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|Unit Type:||Fire Ninja|
|First Appearance:||Samurai Warriors 2|
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Danzō Katō is an informant of the Warring States period. Not much is known about the actual Danzō since war records barely mention him and his famous exploits are not in historical records. Legends may paint him as a hypnotist or illusionist or shinobi distrusted by Kenshin and Shingen.
The Nobunaga no Yabou 201X poll for 4-star officers puts him in ninety-seventh place.
Role in GamesEdit
Nobunaga no Yabou 201X has him appear in the Tensho Iga War event. Both he and Chiyome Mochizuki serve Shingen; they are commanded by their master to answer Sandayū's call to arms. In spite of his reputation, Danzō admits that he is the junior of the duo who is still learning the ropes from Chiyome. They defend Fukuchi Castle with Nagahide Niwa and Kazumasu Takigawa.
Katō Danzō is commonly known as "Flying Danzō" (飛び加藤 or 鳶の段蔵, Tobi Katō or Tobi no Danzō) due to his exceptional jumping ability. He reportedly could jump to any height. Danzō's origins are argued to be anywhere from Mount Togakushi, Nara Prefecture, Hitachi Province or Iga Province. Nothing is known about his possible family relations. Records of dubious authenticity claimed he served completely different lords in the west and never associated himself with the east.
His minor historical mentions identify Danzō as an informant, which is believed to have led to many myths about his shinobi origins. Myths identify his expertise with any of the major ninja schools (Iga, Kōga, Fūma). The common story for his shinobi training is that he professed himself to be a professional when he really failed to master the craft. He is mentioned in historical records to have talked with the "lord of the house" (Kenshin and/or Shingen), but Danzō's involvement with either lord is shrouded in mystery.
In legends and folklore, Danzō is known for his mysticism. He reportedly first approached Kenshin to serve as his retainer. To gain his attention, Danzō infiltrated Kasugayama Castle and loudly declared that he could swallow a large black cow whole. He covered a black cloth above his and the cow's head. The cow proceeded to vanish as though it were being absorbed into Danzō, leaving no blood or hair behind. The cow's voice bellowed from his stomach moments after he had "devoured" it; he claimed that the cow was lonely.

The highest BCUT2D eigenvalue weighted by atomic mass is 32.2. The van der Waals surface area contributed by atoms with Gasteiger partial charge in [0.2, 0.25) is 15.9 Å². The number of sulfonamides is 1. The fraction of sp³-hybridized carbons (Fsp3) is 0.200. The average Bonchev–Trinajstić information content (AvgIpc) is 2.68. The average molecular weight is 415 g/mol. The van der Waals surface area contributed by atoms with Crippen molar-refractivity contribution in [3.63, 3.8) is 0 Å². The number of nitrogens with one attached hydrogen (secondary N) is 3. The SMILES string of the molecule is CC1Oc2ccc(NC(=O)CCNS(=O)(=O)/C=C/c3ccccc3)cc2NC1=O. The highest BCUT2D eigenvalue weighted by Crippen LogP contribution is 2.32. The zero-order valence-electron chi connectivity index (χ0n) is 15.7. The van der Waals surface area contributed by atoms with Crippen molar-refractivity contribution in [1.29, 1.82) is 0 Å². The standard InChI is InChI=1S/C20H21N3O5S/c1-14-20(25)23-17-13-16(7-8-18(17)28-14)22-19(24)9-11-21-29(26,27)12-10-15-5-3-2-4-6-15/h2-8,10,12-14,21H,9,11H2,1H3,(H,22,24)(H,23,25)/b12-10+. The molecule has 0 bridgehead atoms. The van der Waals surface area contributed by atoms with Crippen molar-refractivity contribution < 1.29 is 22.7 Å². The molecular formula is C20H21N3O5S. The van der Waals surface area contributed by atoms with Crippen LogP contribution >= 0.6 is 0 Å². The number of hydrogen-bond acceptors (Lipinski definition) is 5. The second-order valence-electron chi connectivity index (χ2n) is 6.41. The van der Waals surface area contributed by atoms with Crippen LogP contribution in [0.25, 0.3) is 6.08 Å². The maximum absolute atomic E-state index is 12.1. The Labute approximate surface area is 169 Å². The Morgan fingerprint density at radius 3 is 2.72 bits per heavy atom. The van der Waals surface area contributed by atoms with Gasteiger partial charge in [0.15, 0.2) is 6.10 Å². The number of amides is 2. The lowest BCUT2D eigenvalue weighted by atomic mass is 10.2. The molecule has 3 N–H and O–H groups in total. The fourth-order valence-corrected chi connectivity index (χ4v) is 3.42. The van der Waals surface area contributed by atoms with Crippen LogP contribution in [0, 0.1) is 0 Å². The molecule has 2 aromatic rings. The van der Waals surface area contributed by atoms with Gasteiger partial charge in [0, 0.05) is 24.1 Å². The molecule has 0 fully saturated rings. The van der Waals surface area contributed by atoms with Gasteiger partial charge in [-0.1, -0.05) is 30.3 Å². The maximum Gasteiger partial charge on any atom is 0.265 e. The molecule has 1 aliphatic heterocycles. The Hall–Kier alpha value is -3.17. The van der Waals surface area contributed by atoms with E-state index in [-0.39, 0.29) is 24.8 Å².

Some retainers who watched the spectacle from behind a tree mocked the illusion, stating that Danzō was merely riding on the cow's back. Angered by their remarks, Danzō countered by planting two gourd seeds into the ground. It sprouted magically and bore endless flowers within mere moments. He used a short sword to cut off one of the flowers and threw it towards the disbelievers. The flower sprouted another type of tree, and they writhed within the growing branches. Moments later, their heads dropped onto the ground below.
When Kenshin caught wind of these feats, he ordered for Danzō to see him. He ordered the performer to sneak into Naoe Kagetsuna's quarters and steal a long sword from him to prove his worth. Kagetsuna was made aware of Danzō's invasion in advance and sealed himself within a four way room with no openings. He had his fierce hound Murasame –a canine said to have had the ferocity of a tiger– patrol the manor. Danzō lured Murasame away with a grilled rice ball and killed it. Alternatively, the rice ball was poisoned and the dog died whilst eating it. Then he sneaked past an entrance of sleeping guards and took the long sword. Danzō usually carries a maid with him for his victorious flight back to Kasugayama Castle.
Kenshin feared Danzō's capabilities were formidable to friend and foe alike; if Danzō were to ever betray him, it would cause catastrophe for him. He ordered for Kagetsuna to execute Danzō. The wanted man became aware of the sentence and decided to show the Uesugi one last show. He pulled out a tin wine bottle and tipped it to the floor. Twenty dolls poured from it and grew into a giant size for a lovely dance. While the Uesugi retainers were captivated by the dance, Danzō fled unnoticed. If he did serve Kenshin, he only did it for ten days.
Danzō fled to Shingen's territory. If he did find service under the Takeda lord, he did so by becoming Atobe Katsusuke's retainer or a member of the Takeda ninja. Shingen either doubted the deserter's loyalty towards him due to his ties to Kenshin, feared his illusions, or suspected him of being a secret agent sent by Nobunaga. All scenarios suggest that Shingen felt Danzō had some ulterior motive that didn't agree with him, leading to his orders for Danzō's execution. He was either killed by Takeda ninja, assassinated by a group of hired swordsmen, or slain by Baba Nobuharu and his men.
He is commonly believed to have been the shinobi feared and executed by Shingen in the likely false collection of stories, Ninja, Pain and Retirement, published during the Edo period. The book states that Shingen was 50 and the shinobi who was executed was 67, making 1569 his rough death year. The narrative does not specifically name the man executed to be Danzō nor has it been historically verified.